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IBM Rochester, AS-400 absorbed 10 years ago

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IBM's Rochester site for a couple decades was known as the headquarters for the AS-400, one of Big Blue's most popular machines ever.

The story goes that Rochester actually misled IBM's head office during the development of "Silver Lake," the code for the AS-400. IBM actually wanted a different machine. The AS-400 hit the market in 1988.

It was a big hit. Rochester controlled almost all aspects of the AS-400, which made the Med City site very important to IBM … and difficult to control. The campus became known as "Fortress Rochester."

"Within IBM, Rochester is rarely regarded as team player and is more often viewed as a competitor than an ally," wrote Frank Soltis, often called the Father of the AS/400, in his book "Fortress Rochester."

The Rochester machine became a huge profit center for IBM and a tech superstar in its own right.

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During some rough economic times in 1990s, IBM looked like it might be sold or dismantled. When Microsoft’s Bill Gates was asked if he would buy IBM, he reportedly replied that all he would be interested in buying would be the AS/400 division.

IBM eventually started started reining its sassy Med City child by spreading parts of design and manufacture of the AS/400 and its descendants across several sites.

That trend culminated in April 2008 with the announcement of the then-new Power System servers.

The build-up to the announcement was reported (by me) like this:

Mark Shearer, a vice president of marketing and offerings in the IBM Business Systems group, was quoted by System i Network magazine as saying that some of the biggest news "since the launch of the AS/400 (in Rochester) 20 years ago" will be revealed this week at the COMMON System i user group conference in Nashville, Tenn.

"So that’s the standard you can measure me against … and I know you will," Shearer also was quoted as saying. "But this is an extremely, extremely important week."

Then on April 2, I wrote:

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In a shock to the system, IBM is rebuilding and rebranding Rochester’s favorite computer from the ground up and breaching "Fortress Rochester."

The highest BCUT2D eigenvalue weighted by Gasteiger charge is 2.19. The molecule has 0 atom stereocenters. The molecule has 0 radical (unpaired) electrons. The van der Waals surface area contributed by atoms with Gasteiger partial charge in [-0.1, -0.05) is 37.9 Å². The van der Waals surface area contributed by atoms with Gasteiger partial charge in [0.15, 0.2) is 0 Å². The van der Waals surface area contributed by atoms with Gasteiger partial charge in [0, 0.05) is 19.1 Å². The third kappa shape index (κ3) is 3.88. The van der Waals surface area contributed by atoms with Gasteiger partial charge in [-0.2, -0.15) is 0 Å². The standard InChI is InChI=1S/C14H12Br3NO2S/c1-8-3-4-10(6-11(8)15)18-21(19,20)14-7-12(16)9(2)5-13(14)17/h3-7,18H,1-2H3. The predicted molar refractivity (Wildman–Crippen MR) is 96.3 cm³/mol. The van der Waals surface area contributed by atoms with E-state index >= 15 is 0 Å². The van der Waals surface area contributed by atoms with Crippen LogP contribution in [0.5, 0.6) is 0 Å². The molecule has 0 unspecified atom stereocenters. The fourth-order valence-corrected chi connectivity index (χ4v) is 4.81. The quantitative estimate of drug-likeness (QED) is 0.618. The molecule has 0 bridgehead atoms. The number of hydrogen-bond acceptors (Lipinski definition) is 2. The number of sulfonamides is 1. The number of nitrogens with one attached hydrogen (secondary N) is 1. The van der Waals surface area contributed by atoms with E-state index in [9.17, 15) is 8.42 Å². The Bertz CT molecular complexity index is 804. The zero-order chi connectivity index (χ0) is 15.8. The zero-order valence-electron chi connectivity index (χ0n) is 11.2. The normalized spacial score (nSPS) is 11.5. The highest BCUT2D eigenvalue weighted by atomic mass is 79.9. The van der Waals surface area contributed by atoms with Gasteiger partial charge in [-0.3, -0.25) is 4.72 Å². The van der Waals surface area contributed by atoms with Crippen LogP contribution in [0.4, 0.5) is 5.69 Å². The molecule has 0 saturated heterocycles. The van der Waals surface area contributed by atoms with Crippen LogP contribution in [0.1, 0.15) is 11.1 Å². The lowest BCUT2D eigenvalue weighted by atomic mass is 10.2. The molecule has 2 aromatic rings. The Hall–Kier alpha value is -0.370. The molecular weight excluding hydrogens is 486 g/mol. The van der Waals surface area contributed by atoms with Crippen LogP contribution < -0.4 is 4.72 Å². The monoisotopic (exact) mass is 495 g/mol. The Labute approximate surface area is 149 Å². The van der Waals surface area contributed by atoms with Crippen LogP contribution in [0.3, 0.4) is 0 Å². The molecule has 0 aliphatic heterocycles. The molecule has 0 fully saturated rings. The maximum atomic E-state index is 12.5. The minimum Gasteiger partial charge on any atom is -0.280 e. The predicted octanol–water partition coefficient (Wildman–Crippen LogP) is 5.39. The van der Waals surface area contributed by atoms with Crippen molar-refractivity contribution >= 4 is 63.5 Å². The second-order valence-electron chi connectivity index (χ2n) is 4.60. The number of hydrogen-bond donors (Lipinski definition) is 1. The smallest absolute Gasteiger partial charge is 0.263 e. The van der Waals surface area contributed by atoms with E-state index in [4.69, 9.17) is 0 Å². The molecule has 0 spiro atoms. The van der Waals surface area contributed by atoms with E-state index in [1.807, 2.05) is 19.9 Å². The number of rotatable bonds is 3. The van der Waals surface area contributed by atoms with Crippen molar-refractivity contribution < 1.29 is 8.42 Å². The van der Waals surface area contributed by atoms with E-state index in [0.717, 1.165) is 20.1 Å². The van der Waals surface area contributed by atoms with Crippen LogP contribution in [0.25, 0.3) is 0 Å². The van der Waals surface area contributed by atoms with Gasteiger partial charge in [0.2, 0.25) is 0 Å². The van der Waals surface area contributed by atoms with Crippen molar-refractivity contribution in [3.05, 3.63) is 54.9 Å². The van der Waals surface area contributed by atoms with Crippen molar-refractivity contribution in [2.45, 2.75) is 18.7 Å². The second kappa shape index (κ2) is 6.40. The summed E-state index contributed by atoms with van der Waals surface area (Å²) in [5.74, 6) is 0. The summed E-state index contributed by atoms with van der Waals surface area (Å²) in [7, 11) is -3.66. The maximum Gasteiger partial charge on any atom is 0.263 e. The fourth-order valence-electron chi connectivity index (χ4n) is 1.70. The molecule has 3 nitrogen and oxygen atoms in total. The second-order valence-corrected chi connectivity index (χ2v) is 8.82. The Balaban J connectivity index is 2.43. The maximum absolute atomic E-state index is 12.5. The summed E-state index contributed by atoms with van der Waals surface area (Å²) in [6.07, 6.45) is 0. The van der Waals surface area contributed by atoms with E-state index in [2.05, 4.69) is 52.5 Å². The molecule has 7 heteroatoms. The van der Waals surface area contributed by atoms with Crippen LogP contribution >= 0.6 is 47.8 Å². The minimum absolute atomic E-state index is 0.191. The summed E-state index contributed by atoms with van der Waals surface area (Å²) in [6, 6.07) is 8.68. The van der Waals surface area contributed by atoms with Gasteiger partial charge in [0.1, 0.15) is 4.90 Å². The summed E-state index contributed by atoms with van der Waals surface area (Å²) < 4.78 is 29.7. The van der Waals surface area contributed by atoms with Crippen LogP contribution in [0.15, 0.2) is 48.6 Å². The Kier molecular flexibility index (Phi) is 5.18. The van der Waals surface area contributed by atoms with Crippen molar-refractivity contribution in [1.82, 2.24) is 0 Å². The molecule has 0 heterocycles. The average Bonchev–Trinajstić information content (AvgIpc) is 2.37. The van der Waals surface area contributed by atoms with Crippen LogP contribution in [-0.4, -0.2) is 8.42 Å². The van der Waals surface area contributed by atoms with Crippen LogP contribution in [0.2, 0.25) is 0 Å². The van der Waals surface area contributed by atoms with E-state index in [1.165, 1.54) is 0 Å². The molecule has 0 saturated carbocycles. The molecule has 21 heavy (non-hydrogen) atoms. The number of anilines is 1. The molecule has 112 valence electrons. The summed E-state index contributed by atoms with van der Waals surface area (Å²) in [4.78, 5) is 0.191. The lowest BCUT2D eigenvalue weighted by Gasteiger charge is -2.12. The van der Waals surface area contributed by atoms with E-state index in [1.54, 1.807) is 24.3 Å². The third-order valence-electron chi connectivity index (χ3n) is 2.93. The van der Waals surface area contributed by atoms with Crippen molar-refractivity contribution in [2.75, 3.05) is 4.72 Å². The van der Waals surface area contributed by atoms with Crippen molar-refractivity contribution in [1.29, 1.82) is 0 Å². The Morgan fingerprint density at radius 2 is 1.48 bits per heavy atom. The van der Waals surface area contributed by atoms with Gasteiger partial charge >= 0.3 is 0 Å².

That means goodbye, System i … so long, iSeries … farewell, AS/400.

IBM is launching the Power Systems product line, one part of which calls for "unifying" System i and System p midrange computer servers.

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"I think you’ve hit on a central point. In the past, the AS/400 was the best of Rochester … and the process design, engineering and processing design were all done in Rochester," said Jarman Tuesday.

That was 20 years ago. IBM has since changed. Today, design and manufacture of the System i is spread across IBM units in Texas, North Carolina and New York as well as Rochester. This change furthers that.

"The way we integrate production has changed very much," he said. "The real significance of this announcement is that Rochester and System i has moved from being a district product into the mainstream."

For the record, 2008 was the last year that IBM made an annual public report about how many employees it had working in Rochester. It reported  4,200 Big Blue workers in the Med City then.

In January, IBM reported to the federal government that it had 2,791 employees working on the Rochester campus.

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IBM recently sold the campus and now just leases eight of the 34 buildings on the sprawling campus, formerly known as "Fortress Rochester."

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